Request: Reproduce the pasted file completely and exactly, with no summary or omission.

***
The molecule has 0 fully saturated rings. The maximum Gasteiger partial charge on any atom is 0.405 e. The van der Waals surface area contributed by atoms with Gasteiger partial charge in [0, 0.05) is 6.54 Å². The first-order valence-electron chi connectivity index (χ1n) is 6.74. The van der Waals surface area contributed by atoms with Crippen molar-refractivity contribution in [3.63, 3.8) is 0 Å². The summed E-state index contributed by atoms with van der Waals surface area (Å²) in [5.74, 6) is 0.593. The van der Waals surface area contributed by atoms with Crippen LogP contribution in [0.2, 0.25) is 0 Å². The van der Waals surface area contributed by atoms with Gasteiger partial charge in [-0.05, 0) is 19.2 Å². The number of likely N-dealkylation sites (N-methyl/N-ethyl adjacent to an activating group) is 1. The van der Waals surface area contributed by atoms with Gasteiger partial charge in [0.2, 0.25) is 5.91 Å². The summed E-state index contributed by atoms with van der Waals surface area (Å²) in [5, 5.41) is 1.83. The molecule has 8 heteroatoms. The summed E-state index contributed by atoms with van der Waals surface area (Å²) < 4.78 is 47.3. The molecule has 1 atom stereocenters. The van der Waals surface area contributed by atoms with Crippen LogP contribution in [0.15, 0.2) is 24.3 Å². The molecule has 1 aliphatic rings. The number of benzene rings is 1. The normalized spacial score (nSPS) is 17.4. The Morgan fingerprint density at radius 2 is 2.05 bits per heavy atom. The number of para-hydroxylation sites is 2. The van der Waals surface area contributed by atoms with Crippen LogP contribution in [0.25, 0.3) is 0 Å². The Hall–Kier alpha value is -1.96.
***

The molecule has 0 fully saturated rings. The maximum Gasteiger partial charge on any atom is 0.405 e. The van der Waals surface area contributed by atoms with Gasteiger partial charge in [0, 0.05) is 6.54 Å². The first-order valence-electron chi connectivity index (χ1n) is 6.74. The van der Waals surface area contributed by atoms with Crippen molar-refractivity contribution in [3.63, 3.8) is 0 Å². The summed E-state index contributed by atoms with van der Waals surface area (Å²) in [5.74, 6) is 0.593. The van der Waals surface area contributed by atoms with Crippen LogP contribution in [0.2, 0.25) is 0 Å². The van der Waals surface area contributed by atoms with Gasteiger partial charge in [-0.05, 0) is 19.2 Å². The number of likely N-dealkylation sites (N-methyl/N-ethyl adjacent to an activating group) is 1. The van der Waals surface area contributed by atoms with Gasteiger partial charge in [0.2, 0.25) is 5.91 Å². The summed E-state index contributed by atoms with van der Waals surface area (Å²) in [5, 5.41) is 1.83. The molecule has 8 heteroatoms. The summed E-state index contributed by atoms with van der Waals surface area (Å²) < 4.78 is 47.3. The molecule has 1 atom stereocenters. The van der Waals surface area contributed by atoms with Crippen LogP contribution in [0.15, 0.2) is 24.3 Å². The molecule has 1 aliphatic rings. The number of benzene rings is 1. The normalized spacial score (nSPS) is 17.4. The Morgan fingerprint density at radius 2 is 2.05 bits per heavy atom. The number of para-hydroxylation sites is 2. The van der Waals surface area contributed by atoms with Crippen LogP contribution in [0.25, 0.3) is 0 Å². The Hall–Kier alpha value is -1.96.